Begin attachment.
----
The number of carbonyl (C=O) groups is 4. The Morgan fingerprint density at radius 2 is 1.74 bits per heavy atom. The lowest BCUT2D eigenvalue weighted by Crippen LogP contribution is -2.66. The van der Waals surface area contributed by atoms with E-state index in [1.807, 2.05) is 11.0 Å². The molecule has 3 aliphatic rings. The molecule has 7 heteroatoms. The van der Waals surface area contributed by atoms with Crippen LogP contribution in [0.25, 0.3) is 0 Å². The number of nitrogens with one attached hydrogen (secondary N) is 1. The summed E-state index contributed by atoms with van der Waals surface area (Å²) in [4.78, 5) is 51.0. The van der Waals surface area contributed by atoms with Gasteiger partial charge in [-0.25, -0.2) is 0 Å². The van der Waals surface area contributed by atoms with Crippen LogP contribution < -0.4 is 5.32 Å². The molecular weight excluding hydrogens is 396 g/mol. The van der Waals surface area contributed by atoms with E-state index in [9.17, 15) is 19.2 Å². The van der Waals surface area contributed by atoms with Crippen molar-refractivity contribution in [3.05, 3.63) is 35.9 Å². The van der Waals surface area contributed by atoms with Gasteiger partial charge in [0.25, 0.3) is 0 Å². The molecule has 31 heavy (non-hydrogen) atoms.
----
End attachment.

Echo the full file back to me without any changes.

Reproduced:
The number of carbonyl (C=O) groups is 4. The Morgan fingerprint density at radius 2 is 1.74 bits per heavy atom. The lowest BCUT2D eigenvalue weighted by Crippen LogP contribution is -2.66. The van der Waals surface area contributed by atoms with E-state index in [1.807, 2.05) is 11.0 Å². The molecule has 3 aliphatic rings. The molecule has 7 heteroatoms. The van der Waals surface area contributed by atoms with Crippen LogP contribution in [0.25, 0.3) is 0 Å². The number of nitrogens with one attached hydrogen (secondary N) is 1. The summed E-state index contributed by atoms with van der Waals surface area (Å²) in [4.78, 5) is 51.0. The van der Waals surface area contributed by atoms with Gasteiger partial charge in [-0.25, -0.2) is 0 Å². The van der Waals surface area contributed by atoms with Crippen LogP contribution < -0.4 is 5.32 Å². The molecular weight excluding hydrogens is 396 g/mol. The van der Waals surface area contributed by atoms with E-state index in [9.17, 15) is 19.2 Å². The van der Waals surface area contributed by atoms with Crippen molar-refractivity contribution in [3.05, 3.63) is 35.9 Å². The van der Waals surface area contributed by atoms with Gasteiger partial charge in [0.25, 0.3) is 0 Å². The molecule has 31 heavy (non-hydrogen) atoms.